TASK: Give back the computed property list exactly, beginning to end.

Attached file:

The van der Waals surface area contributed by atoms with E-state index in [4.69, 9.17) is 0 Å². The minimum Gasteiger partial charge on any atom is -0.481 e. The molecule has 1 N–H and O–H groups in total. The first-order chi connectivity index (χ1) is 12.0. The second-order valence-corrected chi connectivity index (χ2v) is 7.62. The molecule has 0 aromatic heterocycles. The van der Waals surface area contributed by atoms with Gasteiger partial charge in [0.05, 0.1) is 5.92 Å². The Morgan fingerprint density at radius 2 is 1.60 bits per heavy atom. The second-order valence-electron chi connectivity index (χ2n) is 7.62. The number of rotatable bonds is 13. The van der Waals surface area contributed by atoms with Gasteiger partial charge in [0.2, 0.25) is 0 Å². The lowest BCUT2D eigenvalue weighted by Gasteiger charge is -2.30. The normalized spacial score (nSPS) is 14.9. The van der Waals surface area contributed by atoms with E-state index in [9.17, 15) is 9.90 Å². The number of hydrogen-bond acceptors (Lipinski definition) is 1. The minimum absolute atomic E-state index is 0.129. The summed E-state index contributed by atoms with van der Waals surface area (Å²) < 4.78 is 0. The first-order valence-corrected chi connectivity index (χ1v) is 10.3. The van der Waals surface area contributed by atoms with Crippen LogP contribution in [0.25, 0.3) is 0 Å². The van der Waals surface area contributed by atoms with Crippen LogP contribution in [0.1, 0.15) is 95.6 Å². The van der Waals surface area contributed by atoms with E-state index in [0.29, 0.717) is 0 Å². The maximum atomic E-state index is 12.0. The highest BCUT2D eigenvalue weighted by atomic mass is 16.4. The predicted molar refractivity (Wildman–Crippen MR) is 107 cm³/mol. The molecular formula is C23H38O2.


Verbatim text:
The van der Waals surface area contributed by atoms with E-state index in [4.69, 9.17) is 0 Å². The minimum Gasteiger partial charge on any atom is -0.481 e. The molecule has 1 N–H and O–H groups in total. The first-order chi connectivity index (χ1) is 12.0. The second-order valence-corrected chi connectivity index (χ2v) is 7.62. The molecule has 0 aromatic heterocycles. The van der Waals surface area contributed by atoms with Gasteiger partial charge in [0.05, 0.1) is 5.92 Å². The Morgan fingerprint density at radius 2 is 1.60 bits per heavy atom. The second-order valence-electron chi connectivity index (χ2n) is 7.62. The number of rotatable bonds is 13. The van der Waals surface area contributed by atoms with Gasteiger partial charge in [0.2, 0.25) is 0 Å². The lowest BCUT2D eigenvalue weighted by Gasteiger charge is -2.30. The normalized spacial score (nSPS) is 14.9. The van der Waals surface area contributed by atoms with E-state index in [9.17, 15) is 9.90 Å². The number of hydrogen-bond acceptors (Lipinski definition) is 1. The minimum absolute atomic E-state index is 0.129. The summed E-state index contributed by atoms with van der Waals surface area (Å²) < 4.78 is 0. The first-order valence-corrected chi connectivity index (χ1v) is 10.3. The van der Waals surface area contributed by atoms with Crippen LogP contribution in [0.25, 0.3) is 0 Å². The van der Waals surface area contributed by atoms with Crippen LogP contribution in [0.1, 0.15) is 95.6 Å². The van der Waals surface area contributed by atoms with E-state index in [0.29, 0.717) is 0 Å². The maximum atomic E-state index is 12.0. The highest BCUT2D eigenvalue weighted by atomic mass is 16.4. The predicted molar refractivity (Wildman–Crippen MR) is 107 cm³/mol. The molecular formula is C23H38O2.